Another bear, a 6-year-old male, swam across Yakutat Bay and made a 150-mile loop north around the southern foothills of the Malaspina Glacier before returning to 100 yards of where he was collared. He left the abundance of resources near Yakutat for the meager picking on the Malaspina side of the bay. Since this was in May and June, Crupi guesses he was looking for mating opportunities.
Beier noted that two decades ago, when VHF radiocollars represented the researcher’s most sophisticated tracking tool, that foray would have gone completely undetected. While the GPS collar logs and records the location periodically, a VHF collar requires the biologist to go look for the animal and physically find it.
“It would not have been on our radar to even look, considering the distance to swim across a bay plugged with icebergs, not to mention the Malaspina side is a hungry moonscape in comparison to the bountiful Yakutat Forelands…considering those physical challenges we would never have flown across the bay to the Malaspina Forelands to search for a Yakutat bear if he was missing. We only documented that epic swim because of GPS technology.”
Beier said that during the Admiralty Island work in the ‘80s and ‘90s he, Titus and Schoen discussed the possibility that Admiralty bears might leave, and they had heard “urban legends” of brown bears swimming across large bodies of water, but they never found evidence. “Now with GPS data combined with DNA we have examples of bears making previously undetected forays. DNA does a better job I believe of getting at dispersal for specific populations.”
Beier pointed out that in most cases he’s seen, it is not subadult bears establishing new home ranges that are making these forays, but adults. He recalled a dozen examples over 30 years of bear research of remarkable forays by adult bears – all males – many which involved swimming rivers, ocean passages, or crossing glaciers.
While some bears make these unexpected forays, other bears don’t make the movements you would expect. Beier wrote, “On Admiralty, Schoen and I discovered that there were brown bears that never moved down to salmon streams to eat salmon, even though they could look down on the streams. These were ‘Interior island’ bears, all old females. During the summer months when the salmon were running we would fly our telemetry flights at all hours of the night (as long as we could see) to debunk the nay critics and unbelievers. They would say, ‘…those bears ran down to the streams and fished while you were sleeping in town, that’s why you never located them on a salmon stream.’ It would have been nice to have had the GPS technology back then.”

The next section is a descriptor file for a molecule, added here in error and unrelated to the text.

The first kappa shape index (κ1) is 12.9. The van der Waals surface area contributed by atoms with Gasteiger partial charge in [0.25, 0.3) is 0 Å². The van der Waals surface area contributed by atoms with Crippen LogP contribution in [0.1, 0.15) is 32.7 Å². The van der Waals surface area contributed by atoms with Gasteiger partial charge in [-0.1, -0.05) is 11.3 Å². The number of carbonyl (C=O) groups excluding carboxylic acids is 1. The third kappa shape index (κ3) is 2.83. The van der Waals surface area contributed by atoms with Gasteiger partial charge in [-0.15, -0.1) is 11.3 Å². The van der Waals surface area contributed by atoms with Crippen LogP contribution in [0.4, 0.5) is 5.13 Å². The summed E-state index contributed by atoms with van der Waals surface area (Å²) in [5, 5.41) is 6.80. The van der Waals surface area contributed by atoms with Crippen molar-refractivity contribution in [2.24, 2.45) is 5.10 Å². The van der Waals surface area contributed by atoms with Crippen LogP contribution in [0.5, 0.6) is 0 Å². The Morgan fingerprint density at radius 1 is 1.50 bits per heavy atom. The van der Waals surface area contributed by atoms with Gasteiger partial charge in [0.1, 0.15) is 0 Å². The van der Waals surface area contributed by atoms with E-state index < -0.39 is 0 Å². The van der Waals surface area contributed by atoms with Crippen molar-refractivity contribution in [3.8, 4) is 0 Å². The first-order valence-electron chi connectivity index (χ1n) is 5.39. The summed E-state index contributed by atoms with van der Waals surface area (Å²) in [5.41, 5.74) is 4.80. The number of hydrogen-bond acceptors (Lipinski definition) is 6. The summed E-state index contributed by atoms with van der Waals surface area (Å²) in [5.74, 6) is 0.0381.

Kim Titus offered further evidence, based on another new technology, stable isotope analysis of blood and hair samples, which provides insights into diet. Titus said those females in the high peaks region of Admiralty did not have a "salmon signature" based on stable isotope analysis.
Beier cautioned about comparing bears from different areas. “Different populations of bears behave differently,” he said. “They’ve adapted to their surroundings and they’re not going to do the same things.”
For example, Berners and Yakutat area bears den and hibernate at much lower elevations than Admiralty Island bears. The average elevation for a Berners den is 201 meters above sea level (660 feet). Brown bears on Admiralty den in the alpine, more than 750 meters (2,500 feet) above sea level. Admiralty bears are frequently found in alpine habitat, Berners bears, almost never.
A total of 48 brown bears were captured between 2006 and 2009 in the Berners Bay research project (including Bear 425), and data collected on 30 bears was sufficient to examine home ranges and movement patters. Of those 30, five bears, all male, made movements well beyond the Berners Bay area. Two traveled about 50 miles north to the Katzehin River and returned in the fall. Bear 428 traveled at least 1,255 kilometers (780 miles) before returning in late December to den up. Bear 425 went south to the Eagle River, and Bear 421 went another 15 or 20 miles further south, to Tee Harbor.
While the forays are interesting, it’s remarkable how many bears did not leave their home ranges. In the Yakutat Forelands, 86 bears out of 92 did not leave their home ranges. In the Berners Bay area, 25 out of 30 Berners Bay bears did not take forays. And all the collared bears returned from their “walkabouts.” But some do not return.
“A bear might find a new area that will support it and stay,” Crupi said.
Bear 425 never returned to Admiralty Island, as far as we know. He made his new home (range) in the Berners Bay area.
Southeast Alaska was covered in ice a few thousand years ago. As the glaciers melted and the landscape became habitable, it was colonized by bears. The area that is now Glacier Bay National Park was under ice just a few centuries ago. Park Service biologist Tania Lewis looked at the genetics of brown bears in the park and found that bears colonized the area from source populations to the east and west. Yakutat Foreland bears moved in from the northwest; and bears from the Haines area and Lynn Canal moved in from the northeast.
And they stayed.